Sub-Objective 1a: Developed a high-solid fermentation process for barley ethanol production. This process uses the native enzymes that are present in the barley grains during a short incubation period (2 hours) at low temperature (60oC) to reduce the viscosity of the mash and allow use of high solid concentrations. We were able to use 35% solids (dry basis) and achieve almost 19% ethanol by volume (150 g/liter). Used our new precision barley de-hulling process and a roller milling process as a way to potentially remove mycotoxins like deoxynivalenol (DON) from barley kernels prior to making fuel ethanol. If this is effective, it will result in improved DDGS that contain low enough levels of toxins to be fed to animals rather than being land filled or incinerated. Sub-Objective 1b: Determined the sugar composition of arabinoxylan (AX) and cellulose rich fractions (CRF) from barley hull and straw to determine their structure, composition and potential new uses. Water binding studies of CRFs indicated that they have very high water holding capacity useful for the food industry. Sub-Objective 1c: Developed a process to isolate a very pure germ fraction from hull-less barley using a comminuting mill. The goal was to produce fractions of barley that are enriched in health-promoting tocotrienols and other phytonutrients. This barley germ fraction contains up to 16% hexane extractable oil, which is higher than the amount of oil in barley germ obtained by hand dissections and higher than the amount of oil in commercial wheat germ. Objective 2: Developed a process for obtaining fermentable sugars from barley hull and integration of these sugars in a barley biorefinery for production of ethanol by yeast (from glucose) and value-added co-products such as astaxanthin (from other sugars such as xylose). Also, in experiments with Iowa State University a new and highly effective Low Moisture Aqueous Ammonia (LMAA) process was developed for pre-treating cellulosic biomass before cellulosic ethanol production. The process appears to have advantages over the state of the art. An invention report and a manuscript were written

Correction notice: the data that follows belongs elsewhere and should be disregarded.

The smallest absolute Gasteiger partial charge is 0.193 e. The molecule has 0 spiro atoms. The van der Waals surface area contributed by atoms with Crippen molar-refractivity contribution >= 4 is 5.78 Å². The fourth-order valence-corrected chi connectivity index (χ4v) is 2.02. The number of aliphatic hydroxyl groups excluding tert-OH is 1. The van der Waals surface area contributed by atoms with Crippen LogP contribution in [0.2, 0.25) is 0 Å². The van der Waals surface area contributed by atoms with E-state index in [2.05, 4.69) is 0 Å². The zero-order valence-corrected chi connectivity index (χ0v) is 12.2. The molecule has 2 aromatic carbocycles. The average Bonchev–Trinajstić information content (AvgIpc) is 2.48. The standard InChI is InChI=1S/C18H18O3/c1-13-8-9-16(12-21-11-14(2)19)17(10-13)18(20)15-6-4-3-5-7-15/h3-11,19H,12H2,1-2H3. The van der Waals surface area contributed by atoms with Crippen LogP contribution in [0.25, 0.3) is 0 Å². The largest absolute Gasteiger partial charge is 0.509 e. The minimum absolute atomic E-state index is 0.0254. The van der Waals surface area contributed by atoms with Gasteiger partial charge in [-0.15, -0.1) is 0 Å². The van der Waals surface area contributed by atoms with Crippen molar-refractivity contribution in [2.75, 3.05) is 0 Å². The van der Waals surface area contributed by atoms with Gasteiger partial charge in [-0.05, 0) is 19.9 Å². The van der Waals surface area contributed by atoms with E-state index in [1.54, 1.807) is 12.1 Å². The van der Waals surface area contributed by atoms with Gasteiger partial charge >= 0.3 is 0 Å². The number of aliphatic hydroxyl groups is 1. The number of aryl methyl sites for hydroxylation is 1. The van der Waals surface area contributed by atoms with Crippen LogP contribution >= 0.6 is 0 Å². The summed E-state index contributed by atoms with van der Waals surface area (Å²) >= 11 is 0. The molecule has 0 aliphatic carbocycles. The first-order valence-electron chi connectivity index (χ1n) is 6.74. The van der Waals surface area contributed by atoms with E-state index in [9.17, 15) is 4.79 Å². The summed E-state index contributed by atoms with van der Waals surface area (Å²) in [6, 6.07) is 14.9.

1. New process to simultaneously make cellulosic and starch ethanol from barley. ARS researchers at Wyndmoor, PA, collaborated with researchers at Iowa State University to develop a new process to simultaneously generate fermentable sugars from starch and cellulose that are present in hulled barley kernels. The process does not require any grinding or removal of the barley hull that is used in conventional processes to convert barley to sugars and fuel ethanol. Instead, the whole barley kernel is subjected to cooking at low pH and moderate pressures before being exposed to commercial enzymes that break down both starch and cellulose simultaneously into sugars that can be fermented by brewer’s yeast into fuel ethanol. The result is the first process to make fermentable sugars from both cellulose and starch in the same process from barley and the process can be extended to corn, sorghum, triticale and rye. Use of this published and patent pending process will allow the production of more ethanol per bushel of grain feedstock and may also result in ethanol with low enough lifecycle green house gas emissions (relative to gasoline), to qualify as an advanced biofuel as defined by the Environmental Protection Agency.